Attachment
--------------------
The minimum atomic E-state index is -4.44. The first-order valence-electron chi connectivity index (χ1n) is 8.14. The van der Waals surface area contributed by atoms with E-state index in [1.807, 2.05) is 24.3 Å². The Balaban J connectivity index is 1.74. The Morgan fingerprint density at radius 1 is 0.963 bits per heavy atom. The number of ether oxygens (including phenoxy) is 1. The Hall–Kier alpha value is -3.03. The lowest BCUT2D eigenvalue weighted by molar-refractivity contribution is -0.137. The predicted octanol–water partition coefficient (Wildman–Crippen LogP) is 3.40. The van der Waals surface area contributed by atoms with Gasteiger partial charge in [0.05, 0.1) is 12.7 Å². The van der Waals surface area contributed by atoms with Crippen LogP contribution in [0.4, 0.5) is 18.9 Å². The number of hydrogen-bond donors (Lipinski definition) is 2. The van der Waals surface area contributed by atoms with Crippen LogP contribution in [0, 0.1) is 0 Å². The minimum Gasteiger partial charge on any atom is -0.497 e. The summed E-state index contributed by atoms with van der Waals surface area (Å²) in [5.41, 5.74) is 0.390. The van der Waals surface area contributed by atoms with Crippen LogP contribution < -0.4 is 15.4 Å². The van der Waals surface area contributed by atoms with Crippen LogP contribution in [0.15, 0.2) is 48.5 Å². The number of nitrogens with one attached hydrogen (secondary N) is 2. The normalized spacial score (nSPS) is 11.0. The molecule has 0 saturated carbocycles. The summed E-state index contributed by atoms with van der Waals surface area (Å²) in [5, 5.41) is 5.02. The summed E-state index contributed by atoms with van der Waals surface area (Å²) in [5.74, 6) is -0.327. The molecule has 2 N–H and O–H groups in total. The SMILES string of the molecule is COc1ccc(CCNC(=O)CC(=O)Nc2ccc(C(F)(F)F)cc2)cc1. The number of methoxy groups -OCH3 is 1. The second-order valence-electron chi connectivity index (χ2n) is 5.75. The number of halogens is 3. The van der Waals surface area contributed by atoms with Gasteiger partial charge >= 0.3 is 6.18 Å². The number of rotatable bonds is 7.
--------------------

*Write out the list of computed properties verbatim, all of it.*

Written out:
The minimum atomic E-state index is -4.44. The first-order valence-electron chi connectivity index (χ1n) is 8.14. The van der Waals surface area contributed by atoms with E-state index in [1.807, 2.05) is 24.3 Å². The Balaban J connectivity index is 1.74. The Morgan fingerprint density at radius 1 is 0.963 bits per heavy atom. The number of ether oxygens (including phenoxy) is 1. The Hall–Kier alpha value is -3.03. The lowest BCUT2D eigenvalue weighted by molar-refractivity contribution is -0.137. The predicted octanol–water partition coefficient (Wildman–Crippen LogP) is 3.40. The van der Waals surface area contributed by atoms with Gasteiger partial charge in [0.05, 0.1) is 12.7 Å². The van der Waals surface area contributed by atoms with Crippen LogP contribution in [0.4, 0.5) is 18.9 Å². The number of hydrogen-bond donors (Lipinski definition) is 2. The van der Waals surface area contributed by atoms with Crippen LogP contribution in [0, 0.1) is 0 Å². The minimum Gasteiger partial charge on any atom is -0.497 e. The summed E-state index contributed by atoms with van der Waals surface area (Å²) in [5.41, 5.74) is 0.390. The van der Waals surface area contributed by atoms with Crippen LogP contribution < -0.4 is 15.4 Å². The van der Waals surface area contributed by atoms with Crippen LogP contribution in [0.15, 0.2) is 48.5 Å². The number of nitrogens with one attached hydrogen (secondary N) is 2. The normalized spacial score (nSPS) is 11.0. The molecule has 0 saturated carbocycles. The summed E-state index contributed by atoms with van der Waals surface area (Å²) in [5, 5.41) is 5.02. The summed E-state index contributed by atoms with van der Waals surface area (Å²) in [5.74, 6) is -0.327. The molecule has 2 N–H and O–H groups in total. The SMILES string of the molecule is COc1ccc(CCNC(=O)CC(=O)Nc2ccc(C(F)(F)F)cc2)cc1. The number of methoxy groups -OCH3 is 1. The second-order valence-electron chi connectivity index (χ2n) is 5.75. The number of halogens is 3. The van der Waals surface area contributed by atoms with Gasteiger partial charge >= 0.3 is 6.18 Å². The number of rotatable bonds is 7.